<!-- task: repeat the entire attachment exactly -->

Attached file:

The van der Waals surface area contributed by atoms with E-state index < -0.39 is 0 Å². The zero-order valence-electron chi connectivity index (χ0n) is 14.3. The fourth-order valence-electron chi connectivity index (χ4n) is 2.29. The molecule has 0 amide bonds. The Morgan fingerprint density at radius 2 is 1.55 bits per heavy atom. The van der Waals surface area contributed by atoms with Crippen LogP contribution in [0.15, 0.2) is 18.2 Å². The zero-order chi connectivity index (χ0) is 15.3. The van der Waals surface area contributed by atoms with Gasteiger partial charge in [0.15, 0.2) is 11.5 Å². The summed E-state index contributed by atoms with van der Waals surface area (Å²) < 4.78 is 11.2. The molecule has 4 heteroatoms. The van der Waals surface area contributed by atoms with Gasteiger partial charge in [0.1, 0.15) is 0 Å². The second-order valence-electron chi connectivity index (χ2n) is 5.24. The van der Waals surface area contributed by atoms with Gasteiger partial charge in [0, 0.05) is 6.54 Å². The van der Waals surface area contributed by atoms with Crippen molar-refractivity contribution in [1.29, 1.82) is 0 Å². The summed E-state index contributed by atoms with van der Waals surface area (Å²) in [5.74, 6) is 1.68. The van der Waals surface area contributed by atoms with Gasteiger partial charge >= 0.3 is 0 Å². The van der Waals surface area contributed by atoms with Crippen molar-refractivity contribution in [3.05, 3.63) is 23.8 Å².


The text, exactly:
The van der Waals surface area contributed by atoms with E-state index < -0.39 is 0 Å². The zero-order valence-electron chi connectivity index (χ0n) is 14.3. The fourth-order valence-electron chi connectivity index (χ4n) is 2.29. The molecule has 0 amide bonds. The Morgan fingerprint density at radius 2 is 1.55 bits per heavy atom. The van der Waals surface area contributed by atoms with Crippen LogP contribution in [0.15, 0.2) is 18.2 Å². The zero-order chi connectivity index (χ0) is 15.3. The van der Waals surface area contributed by atoms with Gasteiger partial charge in [0.15, 0.2) is 11.5 Å². The summed E-state index contributed by atoms with van der Waals surface area (Å²) < 4.78 is 11.2. The molecule has 4 heteroatoms. The van der Waals surface area contributed by atoms with Gasteiger partial charge in [0.1, 0.15) is 0 Å². The second-order valence-electron chi connectivity index (χ2n) is 5.24. The van der Waals surface area contributed by atoms with Gasteiger partial charge in [0, 0.05) is 6.54 Å². The van der Waals surface area contributed by atoms with Crippen molar-refractivity contribution in [1.29, 1.82) is 0 Å². The summed E-state index contributed by atoms with van der Waals surface area (Å²) in [5.74, 6) is 1.68. The van der Waals surface area contributed by atoms with Gasteiger partial charge >= 0.3 is 0 Å². The van der Waals surface area contributed by atoms with Crippen molar-refractivity contribution in [3.05, 3.63) is 23.8 Å².